I’m no social scientist or education specialist, but my evaluation is that eventually this show (along with decriminalizing marijuana) could actually facilitate world peace. This world’s new crop of humans, the children of the Covid generation, could, with the loving guidance of wise, open-hearted elders, change the paradigm and bring humanity back into harmony with the planet, through a healthier relationship with food. I’m grateful for this clever, heartwarming show and its message of interconnection, well disguised as a frolic through the world of foods.

I’m also grateful for this ancient juniper on the canyon rim, and for still having the agility to get down below it for a portrait.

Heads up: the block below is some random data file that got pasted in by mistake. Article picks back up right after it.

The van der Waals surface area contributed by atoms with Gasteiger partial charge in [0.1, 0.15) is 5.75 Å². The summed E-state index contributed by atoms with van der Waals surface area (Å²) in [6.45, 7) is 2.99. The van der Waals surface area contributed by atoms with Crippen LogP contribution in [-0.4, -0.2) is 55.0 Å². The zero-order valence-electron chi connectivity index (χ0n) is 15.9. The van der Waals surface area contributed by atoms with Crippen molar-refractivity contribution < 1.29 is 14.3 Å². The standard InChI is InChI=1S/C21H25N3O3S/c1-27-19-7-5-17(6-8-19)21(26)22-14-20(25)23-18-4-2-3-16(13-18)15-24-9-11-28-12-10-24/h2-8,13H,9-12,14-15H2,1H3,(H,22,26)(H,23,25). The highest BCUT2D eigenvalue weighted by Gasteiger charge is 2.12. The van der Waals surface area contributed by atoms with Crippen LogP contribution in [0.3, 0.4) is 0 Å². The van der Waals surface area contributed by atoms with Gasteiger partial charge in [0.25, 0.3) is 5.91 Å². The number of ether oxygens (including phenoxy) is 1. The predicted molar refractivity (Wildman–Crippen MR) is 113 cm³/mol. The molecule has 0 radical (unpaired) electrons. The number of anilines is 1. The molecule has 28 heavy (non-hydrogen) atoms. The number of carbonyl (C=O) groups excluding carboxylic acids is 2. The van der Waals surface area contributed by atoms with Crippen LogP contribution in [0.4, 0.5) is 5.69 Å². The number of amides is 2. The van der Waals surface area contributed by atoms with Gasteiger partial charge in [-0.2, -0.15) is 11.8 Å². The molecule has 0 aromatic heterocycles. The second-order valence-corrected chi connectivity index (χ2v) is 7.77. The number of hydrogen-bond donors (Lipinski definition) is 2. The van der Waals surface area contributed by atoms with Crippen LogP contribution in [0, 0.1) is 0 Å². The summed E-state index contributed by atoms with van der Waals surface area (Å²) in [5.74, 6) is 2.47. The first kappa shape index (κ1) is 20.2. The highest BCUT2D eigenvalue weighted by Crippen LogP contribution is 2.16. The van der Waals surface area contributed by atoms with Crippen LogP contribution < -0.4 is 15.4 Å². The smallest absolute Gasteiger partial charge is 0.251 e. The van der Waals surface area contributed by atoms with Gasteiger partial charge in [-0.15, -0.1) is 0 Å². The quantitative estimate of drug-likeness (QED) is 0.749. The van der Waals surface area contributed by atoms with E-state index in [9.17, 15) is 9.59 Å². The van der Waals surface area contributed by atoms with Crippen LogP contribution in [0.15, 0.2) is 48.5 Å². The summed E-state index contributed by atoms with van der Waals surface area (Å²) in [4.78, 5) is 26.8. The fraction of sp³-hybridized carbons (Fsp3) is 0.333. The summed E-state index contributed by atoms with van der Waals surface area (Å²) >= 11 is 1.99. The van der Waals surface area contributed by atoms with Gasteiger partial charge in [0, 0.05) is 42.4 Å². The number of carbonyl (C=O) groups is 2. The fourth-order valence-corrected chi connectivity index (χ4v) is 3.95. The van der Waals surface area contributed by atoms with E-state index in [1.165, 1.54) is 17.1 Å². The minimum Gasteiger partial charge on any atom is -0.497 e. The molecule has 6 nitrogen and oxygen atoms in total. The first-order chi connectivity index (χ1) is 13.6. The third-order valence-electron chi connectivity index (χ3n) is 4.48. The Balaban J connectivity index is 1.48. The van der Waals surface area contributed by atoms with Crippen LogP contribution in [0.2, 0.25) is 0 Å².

Compost

It’s nothing fancy, but does make use of old palettes and works quite well for recycling waste scraps into dirt.

I’m grateful to be learning the art and science of composting. I still don’t put in the time and effort required to get multiple servings each year, but I always seem to get a good few cartloads of nutrient rich dirt for the simple effort of cycling all my food scraps and garden ‘waste’ through a series of three slapdash bins. This morning as Wilson was turning the contents of the two outer bins, in varying degrees of decay, into the center bin to start a new cycle, he found the ancient moose antler I’ve been wondering where it was. Before he closed the bin Stellar took a strong interest in it, but we all decided to leave it to further break down adding more minerals to the mix. I’m grateful to have help in the garden this spring, to do the physically challenging chores while I supervise and get to enjoy the lighter work, like raking spring cleanup clippings into piles to add to the compost bins.